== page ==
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Volume 28, Number 10—October 2022
Research Letter

Rickettsial Infections Causing Acute Febrile Illness in Urban Slums, Brazil

John B. Fournier1, Lucas S. Blanton1, Nivison Nery, Elsio A. Wunder, Federico Costa, Mitermayer G. Reis, Guilherme S. Ribeiro, David H. Walker, and Albert I. KoComments to Author 
Author affiliations: Yale School of Public Health, New Haven, Connecticut, USA (J.B. Fournier, E.A. Wunder Jr., F. Costa, M.G. Reis, A.I. Ko); University of Texas Medical Branch, Galveston, Texas, USA (L.S. Blanton, D.H. Walker); Fundação Oswaldo Cruz, Salvador, Brazil (N. Nery Jr., F. Costa, M.G. Reis, G.S. Ribeiro, A.I. Ko); Universidade Federal da Bahia, Salvador (N. Nery Jr., F. Costa, M.G. Reis, G.S. Ribeiro)

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We conducted enhanced acute febrile illness surveillance in an urban slum community in Salvador, Brazil. We found that rickettsial infection accounted for 3.5% of urgent care visits for acute fever. Our results suggest that rickettsiae might be an underrecognized, treatable cause of acute febrile illness in impoverished urban populations in Brazil.

Rickettsia spp. are small, obligately intracellular, gram-negative bacilli. The genus includes the spotted fever group rickettsiae (SFGR) and typhus group rickettsiae (TGR). SFGR and TGR are underrecognized causes of acute febrile illness (AFI) worldwide, particularly in the tropics, because clinical manifestations of rickettsial infections are often indistinguishable from those of other endemic infections (1). Recent studies have suggested that SFGR profiles in Brazil might be shifting toward an increasing number of cases in urban areas (2). However, knowledge of whether rickettsiae cause AFI in urban settings is limited, especially in informal settlements where social determinants and the presence of potential vectors and reservoirs might favor transmission. Rickettsiae-mediated AFI has considerable public health and therapeutic implications because prompt administration of targeted antimicrobial therapy can reduce illness and death associated with rickettsioses (3).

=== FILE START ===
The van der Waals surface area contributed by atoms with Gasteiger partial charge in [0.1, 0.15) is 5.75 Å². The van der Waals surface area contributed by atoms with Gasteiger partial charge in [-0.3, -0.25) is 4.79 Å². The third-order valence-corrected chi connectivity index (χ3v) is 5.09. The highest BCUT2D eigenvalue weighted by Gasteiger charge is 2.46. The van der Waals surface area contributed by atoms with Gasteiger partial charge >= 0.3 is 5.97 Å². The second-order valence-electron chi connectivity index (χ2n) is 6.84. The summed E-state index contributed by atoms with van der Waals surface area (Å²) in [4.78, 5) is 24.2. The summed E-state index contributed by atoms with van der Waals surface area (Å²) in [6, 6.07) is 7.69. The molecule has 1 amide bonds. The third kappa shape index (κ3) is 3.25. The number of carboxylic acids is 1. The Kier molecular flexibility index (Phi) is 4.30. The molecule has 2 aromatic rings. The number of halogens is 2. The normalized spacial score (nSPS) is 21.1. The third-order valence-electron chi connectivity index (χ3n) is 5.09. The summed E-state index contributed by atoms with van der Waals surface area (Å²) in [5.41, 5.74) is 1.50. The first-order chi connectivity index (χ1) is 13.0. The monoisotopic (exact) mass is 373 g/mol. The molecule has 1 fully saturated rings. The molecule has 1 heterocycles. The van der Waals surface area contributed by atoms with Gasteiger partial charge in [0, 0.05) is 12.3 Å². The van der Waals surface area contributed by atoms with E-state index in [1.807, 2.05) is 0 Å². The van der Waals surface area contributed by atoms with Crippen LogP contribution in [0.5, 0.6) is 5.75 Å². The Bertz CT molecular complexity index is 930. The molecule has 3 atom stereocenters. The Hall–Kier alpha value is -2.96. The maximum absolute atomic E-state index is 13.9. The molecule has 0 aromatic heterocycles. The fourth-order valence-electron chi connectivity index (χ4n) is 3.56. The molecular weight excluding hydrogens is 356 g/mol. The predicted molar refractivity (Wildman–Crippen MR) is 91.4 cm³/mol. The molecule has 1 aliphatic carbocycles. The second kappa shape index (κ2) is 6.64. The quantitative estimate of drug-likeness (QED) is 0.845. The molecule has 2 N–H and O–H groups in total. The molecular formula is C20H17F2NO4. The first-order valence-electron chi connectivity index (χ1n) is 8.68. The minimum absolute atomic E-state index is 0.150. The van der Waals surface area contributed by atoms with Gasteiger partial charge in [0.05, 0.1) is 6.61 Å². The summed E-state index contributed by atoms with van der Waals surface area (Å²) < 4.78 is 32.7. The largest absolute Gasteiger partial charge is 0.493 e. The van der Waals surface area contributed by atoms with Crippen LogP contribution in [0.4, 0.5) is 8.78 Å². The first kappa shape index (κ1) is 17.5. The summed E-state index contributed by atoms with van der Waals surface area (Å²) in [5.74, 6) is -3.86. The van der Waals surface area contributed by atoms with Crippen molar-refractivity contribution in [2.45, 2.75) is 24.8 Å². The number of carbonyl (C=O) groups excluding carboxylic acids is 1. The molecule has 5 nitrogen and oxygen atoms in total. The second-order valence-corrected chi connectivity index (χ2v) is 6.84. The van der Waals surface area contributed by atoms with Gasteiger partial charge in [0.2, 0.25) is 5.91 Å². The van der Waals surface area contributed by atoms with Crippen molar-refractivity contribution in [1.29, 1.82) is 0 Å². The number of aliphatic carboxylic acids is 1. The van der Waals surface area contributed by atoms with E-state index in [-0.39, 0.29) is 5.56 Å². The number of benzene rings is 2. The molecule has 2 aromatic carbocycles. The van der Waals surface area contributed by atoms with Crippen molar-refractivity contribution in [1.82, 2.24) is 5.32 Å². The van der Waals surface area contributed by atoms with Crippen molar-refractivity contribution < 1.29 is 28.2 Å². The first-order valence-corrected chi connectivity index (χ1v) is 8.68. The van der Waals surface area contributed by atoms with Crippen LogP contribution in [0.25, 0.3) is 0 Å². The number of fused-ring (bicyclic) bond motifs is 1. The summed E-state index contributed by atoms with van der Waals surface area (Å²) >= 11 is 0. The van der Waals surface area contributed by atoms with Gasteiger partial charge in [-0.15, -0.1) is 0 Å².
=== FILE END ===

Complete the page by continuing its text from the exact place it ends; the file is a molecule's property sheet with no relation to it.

To evaluate whether rickettsial infections might be a potential cause of AFI in an urban slum setting, we performed enhanced surveillance from April 1, 2009, through October 31, 2012, in a public sector urgent care facility that served a community of ≈55,000 inhabitants in Salvador, Brazil (4). We identified and enrolled eligible outpatients who were >5 years of age and had a measured (>37.8°C) or reported fever of <21 days duration. We collected blood samples during the acute phase at the time of enrollment and during the convalescent phase >15 days later. We screened serum samples at an initial dilution of 1:64 using a rickettsial immunofluorescence assay in which the Rickettsia rickettsii Sheila Smith strain was used to determine SFGR IgG reactivity, and R. typhi Wilmington strain was used to determine TGR IgG reactivity. Laboratory-confirmed rickettsial infections were defined as seroconversion (negative acute-phase titer and convalescent-phase titer of >128) or a 4-fold increase in titer between acute- and convalescent-phase samples. We detected dengue viral infections using DENV reverse transcription PCR, Panbio Dengue Early ELISA (NS1 antigen-capture), and Bioline Dengue IgM-capture ELISA (Abbott Laboratories, (5,6) and leptospirosis using the microscopic agglutination test (7). The study was approved by the Oswaldo Cruz Foundation Committee on Ethics in Research, Brazilian National Council for Ethics in Research, and Yale University Institutional Review Board.